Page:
Identify your triggers
Unmasking the culprit behind your junk food fixation will help you quash it, says Meghan Bauer, a naturopathic doctor in Toronto. She gets her clients to write down when, where and what they eat, as well as how they felt at the time. After a few weeks, she can see the links between their cravings and mood, diet, menstrual cycles and time of day.
If you find you're always reaching for a bag of Oreos after a run-in with your boss, it might be time to rethink how you deal with stress, Bauer says. She coaches people to use deep-breathing techniques, yoga and meditation before seeking solace in a trip to the vending machine. Plus, sugary junk food can cause spikes in your blood sugar and insulin levels, which over time can cause insulin resistance, increasing your risk of diseases like type 2 diabetes. And that's exactly what you want to avoid.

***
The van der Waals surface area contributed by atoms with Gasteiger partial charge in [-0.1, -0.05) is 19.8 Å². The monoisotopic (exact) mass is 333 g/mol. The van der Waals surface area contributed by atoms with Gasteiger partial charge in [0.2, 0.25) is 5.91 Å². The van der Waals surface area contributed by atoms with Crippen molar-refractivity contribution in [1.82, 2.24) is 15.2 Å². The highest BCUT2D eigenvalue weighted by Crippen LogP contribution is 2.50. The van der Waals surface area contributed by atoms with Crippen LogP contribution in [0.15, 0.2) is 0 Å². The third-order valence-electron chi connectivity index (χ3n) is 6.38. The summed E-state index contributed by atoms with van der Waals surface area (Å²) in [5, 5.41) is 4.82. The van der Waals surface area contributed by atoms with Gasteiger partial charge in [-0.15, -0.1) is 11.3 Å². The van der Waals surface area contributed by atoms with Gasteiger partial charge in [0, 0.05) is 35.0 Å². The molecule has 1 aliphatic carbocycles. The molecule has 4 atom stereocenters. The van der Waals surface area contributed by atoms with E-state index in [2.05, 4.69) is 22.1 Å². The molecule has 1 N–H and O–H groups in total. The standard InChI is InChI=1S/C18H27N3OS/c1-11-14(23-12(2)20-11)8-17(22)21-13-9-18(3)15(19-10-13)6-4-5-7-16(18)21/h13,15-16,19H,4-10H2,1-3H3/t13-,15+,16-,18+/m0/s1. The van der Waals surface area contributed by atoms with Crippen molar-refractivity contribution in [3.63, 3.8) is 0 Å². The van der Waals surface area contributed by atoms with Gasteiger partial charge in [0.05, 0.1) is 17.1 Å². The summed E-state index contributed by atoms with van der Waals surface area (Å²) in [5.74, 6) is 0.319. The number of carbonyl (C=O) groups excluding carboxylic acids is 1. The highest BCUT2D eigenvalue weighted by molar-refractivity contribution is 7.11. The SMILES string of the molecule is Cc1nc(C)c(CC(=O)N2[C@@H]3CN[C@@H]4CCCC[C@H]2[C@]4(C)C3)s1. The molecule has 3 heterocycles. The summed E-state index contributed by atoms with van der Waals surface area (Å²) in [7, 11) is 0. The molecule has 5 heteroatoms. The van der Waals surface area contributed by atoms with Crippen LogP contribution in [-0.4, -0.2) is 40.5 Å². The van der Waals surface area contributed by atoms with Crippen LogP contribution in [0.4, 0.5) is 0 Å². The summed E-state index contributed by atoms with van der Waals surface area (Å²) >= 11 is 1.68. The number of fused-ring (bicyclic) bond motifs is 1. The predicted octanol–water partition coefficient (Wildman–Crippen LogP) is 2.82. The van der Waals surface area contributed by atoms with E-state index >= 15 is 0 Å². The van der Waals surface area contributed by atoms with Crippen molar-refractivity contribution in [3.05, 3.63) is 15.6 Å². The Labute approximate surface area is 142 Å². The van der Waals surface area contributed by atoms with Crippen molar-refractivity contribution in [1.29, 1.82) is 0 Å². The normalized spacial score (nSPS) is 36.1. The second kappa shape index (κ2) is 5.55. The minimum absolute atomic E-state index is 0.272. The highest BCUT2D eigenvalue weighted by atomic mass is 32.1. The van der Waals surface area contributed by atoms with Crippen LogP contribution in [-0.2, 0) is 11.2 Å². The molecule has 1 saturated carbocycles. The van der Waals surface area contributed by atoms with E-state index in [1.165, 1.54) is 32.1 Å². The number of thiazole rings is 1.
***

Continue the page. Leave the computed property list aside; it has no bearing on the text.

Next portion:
Anatomy of a craving
When you're jonesing for a cupcake, it can feel like it will torment you forever, but it'll pass (we promise!). Understanding the process can help you ride it out.
1. A smell, sight or thought triggers the desire in your brain.
2. You salivate, and ghrelin, the "hunger hormone," is released by your stomach. The need for that contraband goodie builds and reaches a peak.
3. The desire starts to ebb and then subsides after about 10 minutes.